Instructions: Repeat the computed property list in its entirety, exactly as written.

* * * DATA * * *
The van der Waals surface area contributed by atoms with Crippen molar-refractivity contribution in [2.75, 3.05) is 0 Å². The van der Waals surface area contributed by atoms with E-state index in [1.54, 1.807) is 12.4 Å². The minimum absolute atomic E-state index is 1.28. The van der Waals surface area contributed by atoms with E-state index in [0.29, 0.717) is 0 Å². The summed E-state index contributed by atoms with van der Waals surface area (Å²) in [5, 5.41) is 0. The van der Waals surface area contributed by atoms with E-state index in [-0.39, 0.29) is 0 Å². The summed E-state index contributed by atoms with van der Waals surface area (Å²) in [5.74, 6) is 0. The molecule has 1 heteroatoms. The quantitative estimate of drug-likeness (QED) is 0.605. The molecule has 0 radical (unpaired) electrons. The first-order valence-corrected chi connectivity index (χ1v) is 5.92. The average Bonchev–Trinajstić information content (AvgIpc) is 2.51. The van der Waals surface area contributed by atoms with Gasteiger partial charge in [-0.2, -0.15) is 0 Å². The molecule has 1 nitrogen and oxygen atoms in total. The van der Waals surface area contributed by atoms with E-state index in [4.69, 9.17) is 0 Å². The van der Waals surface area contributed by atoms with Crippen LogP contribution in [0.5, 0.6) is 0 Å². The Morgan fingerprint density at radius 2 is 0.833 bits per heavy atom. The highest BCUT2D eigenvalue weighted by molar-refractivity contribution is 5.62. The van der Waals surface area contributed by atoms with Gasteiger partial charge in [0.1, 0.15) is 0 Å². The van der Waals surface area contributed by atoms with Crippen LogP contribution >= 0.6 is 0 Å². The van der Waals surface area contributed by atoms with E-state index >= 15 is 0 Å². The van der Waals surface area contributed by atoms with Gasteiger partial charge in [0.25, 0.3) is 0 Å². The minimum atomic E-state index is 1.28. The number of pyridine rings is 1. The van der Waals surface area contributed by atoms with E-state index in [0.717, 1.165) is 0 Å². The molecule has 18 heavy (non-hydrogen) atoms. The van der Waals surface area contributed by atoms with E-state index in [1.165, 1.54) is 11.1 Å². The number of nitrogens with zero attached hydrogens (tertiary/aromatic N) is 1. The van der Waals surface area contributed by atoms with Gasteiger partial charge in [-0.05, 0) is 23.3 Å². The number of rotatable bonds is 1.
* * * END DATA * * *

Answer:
The van der Waals surface area contributed by atoms with Crippen molar-refractivity contribution in [2.75, 3.05) is 0 Å². The van der Waals surface area contributed by atoms with E-state index in [1.54, 1.807) is 12.4 Å². The minimum absolute atomic E-state index is 1.28. The van der Waals surface area contributed by atoms with E-state index in [0.29, 0.717) is 0 Å². The summed E-state index contributed by atoms with van der Waals surface area (Å²) in [5, 5.41) is 0. The van der Waals surface area contributed by atoms with E-state index in [-0.39, 0.29) is 0 Å². The summed E-state index contributed by atoms with van der Waals surface area (Å²) in [5.74, 6) is 0. The molecule has 1 heteroatoms. The quantitative estimate of drug-likeness (QED) is 0.605. The molecule has 0 radical (unpaired) electrons. The first-order valence-corrected chi connectivity index (χ1v) is 5.92. The average Bonchev–Trinajstić information content (AvgIpc) is 2.51. The van der Waals surface area contributed by atoms with Gasteiger partial charge in [-0.2, -0.15) is 0 Å². The molecule has 1 nitrogen and oxygen atoms in total. The van der Waals surface area contributed by atoms with E-state index in [4.69, 9.17) is 0 Å². The van der Waals surface area contributed by atoms with Crippen LogP contribution in [0.5, 0.6) is 0 Å². The Morgan fingerprint density at radius 2 is 0.833 bits per heavy atom. The highest BCUT2D eigenvalue weighted by molar-refractivity contribution is 5.62. The van der Waals surface area contributed by atoms with Gasteiger partial charge in [0.1, 0.15) is 0 Å². The van der Waals surface area contributed by atoms with Crippen LogP contribution >= 0.6 is 0 Å². The van der Waals surface area contributed by atoms with E-state index >= 15 is 0 Å². The van der Waals surface area contributed by atoms with Gasteiger partial charge in [0.25, 0.3) is 0 Å². The minimum atomic E-state index is 1.28. The number of pyridine rings is 1. The van der Waals surface area contributed by atoms with E-state index in [0.717, 1.165) is 0 Å². The molecule has 18 heavy (non-hydrogen) atoms. The van der Waals surface area contributed by atoms with E-state index in [1.165, 1.54) is 11.1 Å². The number of nitrogens with zero attached hydrogens (tertiary/aromatic N) is 1. The van der Waals surface area contributed by atoms with Gasteiger partial charge in [-0.05, 0) is 23.3 Å². The number of rotatable bonds is 1.